But for the power plants, which came up in 1960s and 70s, all other ‘gnawing’ of the floodplains had been bitterly contested by various civil society groups, resulting in Zone O being declared in the MPD 2021 (Master Plan for Delhi) as a ‘no construction zone’, a status which on January 13, 2015 received a legal seal in the form of a National Green Tribunal (NGT) judgment, popularly called the ‘Maily se Nirmal Yamuna’ order. The NGT also mandated an expert body chaired by Professor CR Babu to prepare a floodplains restoration plan for the river zone in the NCT of Delhi and appended this plan integrally into its judgment. It also created a high-level committee called the ‘Principal Committee’, chaired by the Secretary of the Union Ministry of Water Resources, to oversee the implementation of the judgment. One thought that perhaps now was the Zone O (river zone) legally secured against developmental misadventures?
Delhi as a city is a nightmarish case of too many cooks. It is the seat of the national capital. It has an elected government, which is responsible for a number of civic and administrative roles. But its land is owned and managed by a statutory authority called the Delhi Development Authority (DDA) that reports to the government of India through the Lt Governor and not to the city’s elected government. Additionally, there are five different municipal agencies — the North (NDMC), the South (SDMC) and the East Delhi Municipal Corporation (EDMC), the New Delhi Municipal Council and the Delhi Cantonment Board — all with distinct jurisdictions but with overlapping water, sewage and waste management roles. Worst is that among all these agencies, there is none that is responsible for the river or its contributing drains. There could not thus be a better recipe for diluted accountability, confusion confounded and obvious conflicts of interests as far as looking after the city’s lifeline river is concerned.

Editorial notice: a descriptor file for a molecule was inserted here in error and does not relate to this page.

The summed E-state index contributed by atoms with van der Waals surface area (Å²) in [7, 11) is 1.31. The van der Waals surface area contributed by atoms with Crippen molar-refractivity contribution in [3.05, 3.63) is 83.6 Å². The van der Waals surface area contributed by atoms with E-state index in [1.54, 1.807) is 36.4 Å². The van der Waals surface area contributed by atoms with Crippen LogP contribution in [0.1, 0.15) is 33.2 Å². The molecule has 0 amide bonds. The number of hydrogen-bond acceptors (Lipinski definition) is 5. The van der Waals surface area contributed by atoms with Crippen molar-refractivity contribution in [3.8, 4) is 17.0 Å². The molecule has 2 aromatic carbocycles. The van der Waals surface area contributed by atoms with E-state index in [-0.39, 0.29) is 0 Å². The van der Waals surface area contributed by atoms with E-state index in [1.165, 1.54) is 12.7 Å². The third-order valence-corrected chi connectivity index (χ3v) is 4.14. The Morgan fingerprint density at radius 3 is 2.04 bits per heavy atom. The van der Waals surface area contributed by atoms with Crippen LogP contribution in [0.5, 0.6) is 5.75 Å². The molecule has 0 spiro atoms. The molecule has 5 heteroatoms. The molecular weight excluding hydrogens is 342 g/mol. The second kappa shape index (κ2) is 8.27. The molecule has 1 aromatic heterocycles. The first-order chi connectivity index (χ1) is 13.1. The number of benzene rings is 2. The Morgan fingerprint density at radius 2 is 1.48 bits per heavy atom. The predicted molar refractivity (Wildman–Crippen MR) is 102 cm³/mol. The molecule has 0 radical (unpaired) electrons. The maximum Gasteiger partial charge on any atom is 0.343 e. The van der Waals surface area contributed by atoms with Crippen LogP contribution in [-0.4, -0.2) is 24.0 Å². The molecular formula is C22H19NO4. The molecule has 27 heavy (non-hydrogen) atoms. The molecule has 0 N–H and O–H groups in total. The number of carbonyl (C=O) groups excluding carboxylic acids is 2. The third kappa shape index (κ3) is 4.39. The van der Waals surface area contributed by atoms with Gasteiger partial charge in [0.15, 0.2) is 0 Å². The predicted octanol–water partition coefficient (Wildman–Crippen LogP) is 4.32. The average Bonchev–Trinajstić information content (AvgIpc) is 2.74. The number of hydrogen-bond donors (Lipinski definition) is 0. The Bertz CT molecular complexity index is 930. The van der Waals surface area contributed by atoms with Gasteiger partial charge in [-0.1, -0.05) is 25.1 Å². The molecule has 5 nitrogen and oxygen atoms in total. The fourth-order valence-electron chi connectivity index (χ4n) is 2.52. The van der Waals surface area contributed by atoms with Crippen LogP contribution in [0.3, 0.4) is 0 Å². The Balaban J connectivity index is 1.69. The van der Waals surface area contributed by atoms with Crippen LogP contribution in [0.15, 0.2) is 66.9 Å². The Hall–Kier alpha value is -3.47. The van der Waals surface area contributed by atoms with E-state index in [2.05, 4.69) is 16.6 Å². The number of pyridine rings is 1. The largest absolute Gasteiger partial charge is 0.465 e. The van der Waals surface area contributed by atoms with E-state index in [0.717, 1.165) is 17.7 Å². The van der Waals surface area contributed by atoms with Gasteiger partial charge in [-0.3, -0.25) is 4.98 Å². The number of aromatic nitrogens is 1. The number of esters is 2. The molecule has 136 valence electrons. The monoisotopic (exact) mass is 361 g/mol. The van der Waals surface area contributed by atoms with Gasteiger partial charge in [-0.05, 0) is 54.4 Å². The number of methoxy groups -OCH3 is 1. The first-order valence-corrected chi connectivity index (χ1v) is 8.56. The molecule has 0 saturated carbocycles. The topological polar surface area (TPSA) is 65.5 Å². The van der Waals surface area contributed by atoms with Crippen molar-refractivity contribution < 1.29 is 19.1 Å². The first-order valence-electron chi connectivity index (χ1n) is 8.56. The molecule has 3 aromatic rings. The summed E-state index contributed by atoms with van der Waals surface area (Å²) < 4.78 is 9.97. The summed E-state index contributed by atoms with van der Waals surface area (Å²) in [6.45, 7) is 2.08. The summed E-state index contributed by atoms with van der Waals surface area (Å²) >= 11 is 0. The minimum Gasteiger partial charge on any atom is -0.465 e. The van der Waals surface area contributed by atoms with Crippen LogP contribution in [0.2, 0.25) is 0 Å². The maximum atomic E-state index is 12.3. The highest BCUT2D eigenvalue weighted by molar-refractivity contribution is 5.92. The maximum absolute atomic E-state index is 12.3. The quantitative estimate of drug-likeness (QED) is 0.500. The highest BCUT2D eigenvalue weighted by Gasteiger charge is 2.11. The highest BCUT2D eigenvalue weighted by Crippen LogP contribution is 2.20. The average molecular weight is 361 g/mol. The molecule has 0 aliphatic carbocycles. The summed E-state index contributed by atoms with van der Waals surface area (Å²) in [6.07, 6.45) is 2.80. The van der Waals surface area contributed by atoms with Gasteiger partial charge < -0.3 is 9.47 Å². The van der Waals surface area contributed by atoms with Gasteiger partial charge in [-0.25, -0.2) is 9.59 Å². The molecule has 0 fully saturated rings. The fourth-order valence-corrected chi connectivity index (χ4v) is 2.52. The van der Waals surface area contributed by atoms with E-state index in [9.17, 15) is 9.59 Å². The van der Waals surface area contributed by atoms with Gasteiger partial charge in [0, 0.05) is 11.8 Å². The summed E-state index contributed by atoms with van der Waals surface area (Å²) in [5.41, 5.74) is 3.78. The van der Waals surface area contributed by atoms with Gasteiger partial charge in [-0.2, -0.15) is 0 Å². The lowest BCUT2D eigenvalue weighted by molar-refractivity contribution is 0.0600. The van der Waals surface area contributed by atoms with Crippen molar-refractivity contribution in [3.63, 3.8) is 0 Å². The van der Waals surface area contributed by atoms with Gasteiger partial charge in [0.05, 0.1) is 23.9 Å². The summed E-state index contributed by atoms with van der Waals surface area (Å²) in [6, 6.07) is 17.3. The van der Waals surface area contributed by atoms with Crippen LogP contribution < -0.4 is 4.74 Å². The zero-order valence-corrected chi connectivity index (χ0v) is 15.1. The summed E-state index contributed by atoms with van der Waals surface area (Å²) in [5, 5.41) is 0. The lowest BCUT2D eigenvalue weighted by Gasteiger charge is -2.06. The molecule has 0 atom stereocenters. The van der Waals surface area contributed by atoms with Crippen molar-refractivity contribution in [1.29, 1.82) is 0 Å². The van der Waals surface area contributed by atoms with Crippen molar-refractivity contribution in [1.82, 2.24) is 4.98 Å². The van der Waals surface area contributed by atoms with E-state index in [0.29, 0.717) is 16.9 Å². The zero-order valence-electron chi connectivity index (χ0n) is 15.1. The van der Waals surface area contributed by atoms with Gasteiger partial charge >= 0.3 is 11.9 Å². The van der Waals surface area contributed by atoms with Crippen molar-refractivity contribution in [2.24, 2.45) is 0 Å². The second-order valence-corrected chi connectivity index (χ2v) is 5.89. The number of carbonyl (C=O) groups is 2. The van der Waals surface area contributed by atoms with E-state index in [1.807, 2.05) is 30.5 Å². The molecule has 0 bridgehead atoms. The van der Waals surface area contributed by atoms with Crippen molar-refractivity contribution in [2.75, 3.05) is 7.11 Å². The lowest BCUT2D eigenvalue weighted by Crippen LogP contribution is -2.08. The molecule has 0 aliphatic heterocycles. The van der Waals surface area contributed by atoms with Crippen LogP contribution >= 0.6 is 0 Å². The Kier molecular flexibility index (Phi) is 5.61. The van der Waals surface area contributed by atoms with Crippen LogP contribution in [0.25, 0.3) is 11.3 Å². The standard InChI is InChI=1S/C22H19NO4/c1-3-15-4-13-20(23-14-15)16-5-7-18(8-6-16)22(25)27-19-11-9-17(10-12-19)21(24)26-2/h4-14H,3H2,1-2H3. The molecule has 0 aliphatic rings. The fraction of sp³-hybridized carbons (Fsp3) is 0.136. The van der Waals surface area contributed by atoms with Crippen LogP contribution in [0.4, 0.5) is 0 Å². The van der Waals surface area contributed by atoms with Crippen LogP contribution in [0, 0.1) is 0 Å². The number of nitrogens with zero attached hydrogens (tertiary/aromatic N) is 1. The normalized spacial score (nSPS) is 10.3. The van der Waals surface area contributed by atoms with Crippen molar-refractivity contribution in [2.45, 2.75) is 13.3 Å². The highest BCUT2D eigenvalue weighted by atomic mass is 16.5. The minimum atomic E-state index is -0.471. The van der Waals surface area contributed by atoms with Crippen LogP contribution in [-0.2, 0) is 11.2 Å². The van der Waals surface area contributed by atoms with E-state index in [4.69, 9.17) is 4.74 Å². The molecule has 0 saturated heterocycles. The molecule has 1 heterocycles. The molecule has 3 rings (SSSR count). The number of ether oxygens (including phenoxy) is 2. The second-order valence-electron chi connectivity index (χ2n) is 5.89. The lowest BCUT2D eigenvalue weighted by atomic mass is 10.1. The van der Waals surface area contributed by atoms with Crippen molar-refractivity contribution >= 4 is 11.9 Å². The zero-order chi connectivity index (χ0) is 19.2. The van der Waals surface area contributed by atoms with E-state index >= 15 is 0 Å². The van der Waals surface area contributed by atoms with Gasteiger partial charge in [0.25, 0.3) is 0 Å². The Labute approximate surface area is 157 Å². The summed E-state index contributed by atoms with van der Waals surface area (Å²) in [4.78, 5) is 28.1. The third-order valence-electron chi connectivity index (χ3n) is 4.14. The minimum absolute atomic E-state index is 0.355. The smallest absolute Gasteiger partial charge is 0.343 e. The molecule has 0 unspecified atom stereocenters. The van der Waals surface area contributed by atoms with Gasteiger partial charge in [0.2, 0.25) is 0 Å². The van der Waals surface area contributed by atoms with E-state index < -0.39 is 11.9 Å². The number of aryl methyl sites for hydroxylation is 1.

It is the DDA that does the land use planning for the entire National Capital Territory of Delhi in the form of a 20-year Master Plan, the latest in force being the Master Plan for Delhi 2021 (MPD2021). Delhi has been divided into 15 planning zones and there are zonal plans for each of these zones.
It is a strange irony and planning failure that East Delhi, which at one point was considered not fit for large-scale human habitation, is today at 37,743 persons per sq km having one of the highest human density in the city. It is full of chock-a-block unplanned colonies with little scope left for any planned developmental growth. It generates some 2,600 MT of municipal waste per day. Currently, all this waste is land filled at a site at Ghazipur in East Delhi.